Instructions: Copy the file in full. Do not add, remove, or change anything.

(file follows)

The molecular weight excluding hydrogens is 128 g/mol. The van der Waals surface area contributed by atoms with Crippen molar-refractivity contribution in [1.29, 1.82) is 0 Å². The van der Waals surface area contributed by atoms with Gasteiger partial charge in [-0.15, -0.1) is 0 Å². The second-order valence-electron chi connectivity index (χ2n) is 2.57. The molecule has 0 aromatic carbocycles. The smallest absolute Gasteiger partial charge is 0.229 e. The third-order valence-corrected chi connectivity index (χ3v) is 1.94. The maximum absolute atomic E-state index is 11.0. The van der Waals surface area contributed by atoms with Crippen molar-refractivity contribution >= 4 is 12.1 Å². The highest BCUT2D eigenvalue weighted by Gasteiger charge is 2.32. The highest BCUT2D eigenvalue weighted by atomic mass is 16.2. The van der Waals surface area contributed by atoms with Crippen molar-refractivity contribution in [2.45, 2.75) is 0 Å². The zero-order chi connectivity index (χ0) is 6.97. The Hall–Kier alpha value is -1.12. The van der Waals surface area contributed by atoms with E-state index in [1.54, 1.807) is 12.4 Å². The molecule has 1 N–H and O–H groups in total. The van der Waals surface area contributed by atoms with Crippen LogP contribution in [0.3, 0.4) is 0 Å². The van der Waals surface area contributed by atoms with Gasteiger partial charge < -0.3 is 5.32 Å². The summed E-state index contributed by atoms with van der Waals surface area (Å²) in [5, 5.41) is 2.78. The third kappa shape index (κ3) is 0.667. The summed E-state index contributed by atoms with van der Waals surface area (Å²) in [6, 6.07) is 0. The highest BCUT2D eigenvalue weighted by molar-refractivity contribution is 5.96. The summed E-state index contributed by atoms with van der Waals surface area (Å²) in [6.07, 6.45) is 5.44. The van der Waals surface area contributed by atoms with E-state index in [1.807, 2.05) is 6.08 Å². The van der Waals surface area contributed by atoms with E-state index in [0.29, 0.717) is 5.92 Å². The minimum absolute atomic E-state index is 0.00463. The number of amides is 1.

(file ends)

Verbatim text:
The molecular weight excluding hydrogens is 128 g/mol. The van der Waals surface area contributed by atoms with Crippen molar-refractivity contribution in [1.29, 1.82) is 0 Å². The van der Waals surface area contributed by atoms with Gasteiger partial charge in [-0.15, -0.1) is 0 Å². The second-order valence-electron chi connectivity index (χ2n) is 2.57. The molecule has 0 aromatic carbocycles. The smallest absolute Gasteiger partial charge is 0.229 e. The third-order valence-corrected chi connectivity index (χ3v) is 1.94. The maximum absolute atomic E-state index is 11.0. The van der Waals surface area contributed by atoms with Crippen molar-refractivity contribution >= 4 is 12.1 Å². The highest BCUT2D eigenvalue weighted by Gasteiger charge is 2.32. The highest BCUT2D eigenvalue weighted by atomic mass is 16.2. The van der Waals surface area contributed by atoms with Crippen molar-refractivity contribution in [2.45, 2.75) is 0 Å². The zero-order chi connectivity index (χ0) is 6.97. The Hall–Kier alpha value is -1.12. The van der Waals surface area contributed by atoms with E-state index in [1.54, 1.807) is 12.4 Å². The molecule has 1 N–H and O–H groups in total. The van der Waals surface area contributed by atoms with Crippen LogP contribution in [0.3, 0.4) is 0 Å². The van der Waals surface area contributed by atoms with Gasteiger partial charge < -0.3 is 5.32 Å². The summed E-state index contributed by atoms with van der Waals surface area (Å²) in [5, 5.41) is 2.78. The third kappa shape index (κ3) is 0.667. The summed E-state index contributed by atoms with van der Waals surface area (Å²) in [6, 6.07) is 0. The highest BCUT2D eigenvalue weighted by molar-refractivity contribution is 5.96. The summed E-state index contributed by atoms with van der Waals surface area (Å²) in [6.07, 6.45) is 5.44. The van der Waals surface area contributed by atoms with E-state index in [1.807, 2.05) is 6.08 Å². The van der Waals surface area contributed by atoms with E-state index in [0.29, 0.717) is 5.92 Å². The minimum absolute atomic E-state index is 0.00463. The number of amides is 1.